In this paper, an iterative procedure is developed to solve thick plates on tensionless Winkler foundation. The boundary element formulation is used to extract the stiffness matrix of the plate supported on Winkler springs. The main advantage of the proposed technique is that it merges between the advantage of the boundary element method, modeling plate using integral equation, and the simplicity of finite element method, solving nonlinear equations iteratively in matrix form. One of the advantages of the proposed technique is its practicality. In the formulation of Xiao [14] although solving of thick plates on tensionless foundations, the results were not accurate near corners as it will be shown in the examples of this paper. Also, this formulation is suitable to be extended for solving plates on Winkler elastic–plastic foundations. Numerical examples are presented to verify efficiency and practicality of the proposed technique.

BEM for plate on Winkler foundation

Formulation of direct boundary integral equation of the plate [6] based on Reissner plate bending theory [2] is used. Consider a general plate domain Ω and boundary Γ with internal Winkler cells as shown in Fig. 1. The indexical notation is used in this paper where the Greek indexes vary from 1 to 2 and Roman indexes vary from 1 to 3. The integral equation can be represented as follows:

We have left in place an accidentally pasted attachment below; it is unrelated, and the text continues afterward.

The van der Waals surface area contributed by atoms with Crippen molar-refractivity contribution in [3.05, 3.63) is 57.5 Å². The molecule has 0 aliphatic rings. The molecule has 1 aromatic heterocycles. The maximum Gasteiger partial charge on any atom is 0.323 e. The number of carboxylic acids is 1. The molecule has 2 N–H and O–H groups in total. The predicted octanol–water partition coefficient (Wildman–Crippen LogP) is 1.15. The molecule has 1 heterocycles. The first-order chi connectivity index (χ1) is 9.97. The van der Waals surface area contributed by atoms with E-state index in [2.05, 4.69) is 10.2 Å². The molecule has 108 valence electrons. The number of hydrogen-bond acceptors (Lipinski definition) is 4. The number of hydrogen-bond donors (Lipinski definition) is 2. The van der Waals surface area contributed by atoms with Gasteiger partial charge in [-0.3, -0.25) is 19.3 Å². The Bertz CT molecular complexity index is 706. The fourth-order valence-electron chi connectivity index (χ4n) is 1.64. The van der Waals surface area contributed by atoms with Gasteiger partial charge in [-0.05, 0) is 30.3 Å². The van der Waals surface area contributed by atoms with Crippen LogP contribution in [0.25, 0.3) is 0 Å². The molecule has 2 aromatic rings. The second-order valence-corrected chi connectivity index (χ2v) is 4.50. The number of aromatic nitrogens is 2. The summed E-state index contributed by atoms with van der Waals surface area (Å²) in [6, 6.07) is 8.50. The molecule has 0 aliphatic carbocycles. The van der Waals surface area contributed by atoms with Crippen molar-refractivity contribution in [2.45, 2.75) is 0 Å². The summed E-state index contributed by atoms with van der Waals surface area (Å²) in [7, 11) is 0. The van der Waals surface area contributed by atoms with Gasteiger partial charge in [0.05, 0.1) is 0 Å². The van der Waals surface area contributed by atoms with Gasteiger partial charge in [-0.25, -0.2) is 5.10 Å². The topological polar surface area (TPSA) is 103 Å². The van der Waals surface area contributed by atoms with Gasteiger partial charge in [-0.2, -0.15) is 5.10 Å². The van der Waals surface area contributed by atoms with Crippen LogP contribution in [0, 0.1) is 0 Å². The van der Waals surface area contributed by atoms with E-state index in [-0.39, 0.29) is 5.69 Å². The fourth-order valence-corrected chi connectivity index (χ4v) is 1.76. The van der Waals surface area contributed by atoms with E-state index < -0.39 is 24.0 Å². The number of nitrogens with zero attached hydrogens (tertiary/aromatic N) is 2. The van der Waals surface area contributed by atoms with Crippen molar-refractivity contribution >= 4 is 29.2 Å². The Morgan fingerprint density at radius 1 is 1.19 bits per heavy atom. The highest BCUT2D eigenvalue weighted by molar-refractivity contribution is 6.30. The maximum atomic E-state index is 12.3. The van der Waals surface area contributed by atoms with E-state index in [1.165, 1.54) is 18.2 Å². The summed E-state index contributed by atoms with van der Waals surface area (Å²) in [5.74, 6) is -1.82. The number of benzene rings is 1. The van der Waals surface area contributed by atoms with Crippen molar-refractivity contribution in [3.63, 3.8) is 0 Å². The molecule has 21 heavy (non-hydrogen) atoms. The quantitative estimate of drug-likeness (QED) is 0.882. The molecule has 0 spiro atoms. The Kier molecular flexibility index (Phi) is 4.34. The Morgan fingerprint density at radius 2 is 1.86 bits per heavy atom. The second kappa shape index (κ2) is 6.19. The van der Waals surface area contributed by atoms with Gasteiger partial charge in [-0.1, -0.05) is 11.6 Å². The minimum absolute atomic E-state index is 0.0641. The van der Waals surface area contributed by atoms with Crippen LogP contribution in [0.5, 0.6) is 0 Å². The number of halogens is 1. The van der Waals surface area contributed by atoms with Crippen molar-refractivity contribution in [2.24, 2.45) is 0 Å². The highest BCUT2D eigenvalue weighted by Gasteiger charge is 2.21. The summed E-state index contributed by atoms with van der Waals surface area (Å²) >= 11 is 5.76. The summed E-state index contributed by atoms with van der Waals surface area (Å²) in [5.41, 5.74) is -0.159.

$$\begin{aligned} & C_{ij} (\xi )u_{j} (\xi ) + \int\limits_{\varGamma (x)} {T_{ij} (\xi \, ,x)u_{j} (x){\text{ d}}\varGamma (x)} = \int\limits_{\varGamma (x)} {U_{ij} (\xi \, ,x)t_{j} (x){\text{ d}}\varGamma (x)} \\ & \quad + \sum\limits_{c} {\int\limits_{{\varOmega_{{}} (y)}} {\left[ {U_{ik} (\xi \, ,y) - \frac{\nu }{{(1 - \nu )\lambda^{2} }}U_{i\alpha \, , \, \alpha } (\xi \, ,y)\delta_{3k} } \right] \, F_{k} (y){\text{d}}\varOmega (y)} } , \\ \end{aligned}$$
where T ij (ξ,x), U ij (ξ,x) are the two-point fundamental solution kernels for tractions and displacements, respectively [3]. The two points ξ and x are the source and the field points, respectively. u j (x) and t j (x) denote the boundary generalized displacements and tractions. C ij (ξ) is the jump term. The symbols ν and λ denote the plate Poison’s ratio and shear factor. c denotes the number of internal Winkler cells having domain Ω, and F k denotes the Winkler cell two bending moments (F1 = M xx , F2 = M yy ) and column vertical force (F3 = F). The field point y denotes the point of the internal Winkler cell center.
Fig. 1

General plate for BEM formulation of the plate

After discretizing the boundary of the plate to NE quadratic elements, each node has three unknowns. Due to internal Winkler cells inside the domain, additional three unknowns are added, so another collocation scheme is carried out at each internal Winkler cell center to add additional equations. The collocation scheme is carried out as follows: